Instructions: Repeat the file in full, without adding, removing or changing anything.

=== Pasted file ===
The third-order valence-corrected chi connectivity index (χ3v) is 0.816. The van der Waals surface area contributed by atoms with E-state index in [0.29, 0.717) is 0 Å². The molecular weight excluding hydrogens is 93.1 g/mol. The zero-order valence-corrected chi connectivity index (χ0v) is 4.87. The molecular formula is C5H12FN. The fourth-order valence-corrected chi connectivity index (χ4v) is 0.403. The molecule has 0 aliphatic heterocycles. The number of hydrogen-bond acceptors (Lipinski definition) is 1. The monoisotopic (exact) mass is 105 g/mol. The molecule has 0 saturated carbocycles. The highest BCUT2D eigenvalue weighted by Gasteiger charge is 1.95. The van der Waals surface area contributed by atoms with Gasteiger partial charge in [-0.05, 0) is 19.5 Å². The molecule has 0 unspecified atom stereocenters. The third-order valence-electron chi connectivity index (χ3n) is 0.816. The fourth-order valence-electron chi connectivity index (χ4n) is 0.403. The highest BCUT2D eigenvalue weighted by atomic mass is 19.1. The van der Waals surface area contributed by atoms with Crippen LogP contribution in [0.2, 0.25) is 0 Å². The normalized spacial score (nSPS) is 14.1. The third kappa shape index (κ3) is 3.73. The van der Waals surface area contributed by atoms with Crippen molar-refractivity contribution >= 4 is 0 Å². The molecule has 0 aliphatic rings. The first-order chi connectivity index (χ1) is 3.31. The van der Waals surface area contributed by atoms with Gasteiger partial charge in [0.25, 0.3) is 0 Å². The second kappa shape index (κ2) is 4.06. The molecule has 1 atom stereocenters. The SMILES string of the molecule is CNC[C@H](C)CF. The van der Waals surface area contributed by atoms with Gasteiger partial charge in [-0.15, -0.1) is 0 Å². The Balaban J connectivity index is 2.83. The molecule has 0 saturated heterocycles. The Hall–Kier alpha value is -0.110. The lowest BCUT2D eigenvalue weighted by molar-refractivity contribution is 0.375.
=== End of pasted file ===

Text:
The third-order valence-corrected chi connectivity index (χ3v) is 0.816. The van der Waals surface area contributed by atoms with E-state index in [0.29, 0.717) is 0 Å². The molecular weight excluding hydrogens is 93.1 g/mol. The zero-order valence-corrected chi connectivity index (χ0v) is 4.87. The molecular formula is C5H12FN. The fourth-order valence-corrected chi connectivity index (χ4v) is 0.403. The molecule has 0 aliphatic heterocycles. The number of hydrogen-bond acceptors (Lipinski definition) is 1. The monoisotopic (exact) mass is 105 g/mol. The molecule has 0 saturated carbocycles. The highest BCUT2D eigenvalue weighted by Gasteiger charge is 1.95. The van der Waals surface area contributed by atoms with Gasteiger partial charge in [-0.05, 0) is 19.5 Å². The molecule has 0 unspecified atom stereocenters. The third-order valence-electron chi connectivity index (χ3n) is 0.816. The fourth-order valence-electron chi connectivity index (χ4n) is 0.403. The highest BCUT2D eigenvalue weighted by atomic mass is 19.1. The van der Waals surface area contributed by atoms with Crippen LogP contribution in [0.2, 0.25) is 0 Å². The normalized spacial score (nSPS) is 14.1. The third kappa shape index (κ3) is 3.73. The van der Waals surface area contributed by atoms with Crippen molar-refractivity contribution >= 4 is 0 Å². The molecule has 0 aliphatic rings. The first-order chi connectivity index (χ1) is 3.31. The van der Waals surface area contributed by atoms with Gasteiger partial charge in [0.25, 0.3) is 0 Å². The second kappa shape index (κ2) is 4.06. The molecule has 1 atom stereocenters. The SMILES string of the molecule is CNC[C@H](C)CF. The van der Waals surface area contributed by atoms with Gasteiger partial charge in [-0.15, -0.1) is 0 Å². The Balaban J connectivity index is 2.83. The molecule has 0 saturated heterocycles. The Hall–Kier alpha value is -0.110. The lowest BCUT2D eigenvalue weighted by molar-refractivity contribution is 0.375.